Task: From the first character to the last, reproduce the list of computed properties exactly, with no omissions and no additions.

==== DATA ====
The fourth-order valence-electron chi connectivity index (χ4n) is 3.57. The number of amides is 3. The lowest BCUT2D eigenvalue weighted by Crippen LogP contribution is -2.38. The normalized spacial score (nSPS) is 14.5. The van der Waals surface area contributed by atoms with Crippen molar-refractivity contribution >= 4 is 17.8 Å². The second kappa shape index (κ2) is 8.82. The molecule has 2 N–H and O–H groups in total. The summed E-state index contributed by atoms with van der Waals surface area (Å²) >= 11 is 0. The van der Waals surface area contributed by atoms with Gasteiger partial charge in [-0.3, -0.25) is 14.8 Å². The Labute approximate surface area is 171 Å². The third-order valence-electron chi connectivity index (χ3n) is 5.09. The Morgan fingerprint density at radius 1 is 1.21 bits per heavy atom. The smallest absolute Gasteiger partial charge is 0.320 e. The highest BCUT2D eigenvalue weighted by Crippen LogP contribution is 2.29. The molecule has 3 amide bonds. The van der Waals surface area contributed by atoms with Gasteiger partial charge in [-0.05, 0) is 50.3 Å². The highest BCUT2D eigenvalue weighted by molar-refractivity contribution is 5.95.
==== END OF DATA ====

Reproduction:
The fourth-order valence-electron chi connectivity index (χ4n) is 3.57. The number of amides is 3. The lowest BCUT2D eigenvalue weighted by Crippen LogP contribution is -2.38. The normalized spacial score (nSPS) is 14.5. The van der Waals surface area contributed by atoms with Crippen molar-refractivity contribution >= 4 is 17.8 Å². The second kappa shape index (κ2) is 8.82. The molecule has 2 N–H and O–H groups in total. The summed E-state index contributed by atoms with van der Waals surface area (Å²) >= 11 is 0. The van der Waals surface area contributed by atoms with Gasteiger partial charge in [-0.3, -0.25) is 14.8 Å². The Labute approximate surface area is 171 Å². The third-order valence-electron chi connectivity index (χ3n) is 5.09. The Morgan fingerprint density at radius 1 is 1.21 bits per heavy atom. The smallest absolute Gasteiger partial charge is 0.320 e. The highest BCUT2D eigenvalue weighted by Crippen LogP contribution is 2.29. The molecule has 3 amide bonds. The van der Waals surface area contributed by atoms with Gasteiger partial charge in [-0.05, 0) is 50.3 Å². The highest BCUT2D eigenvalue weighted by molar-refractivity contribution is 5.95.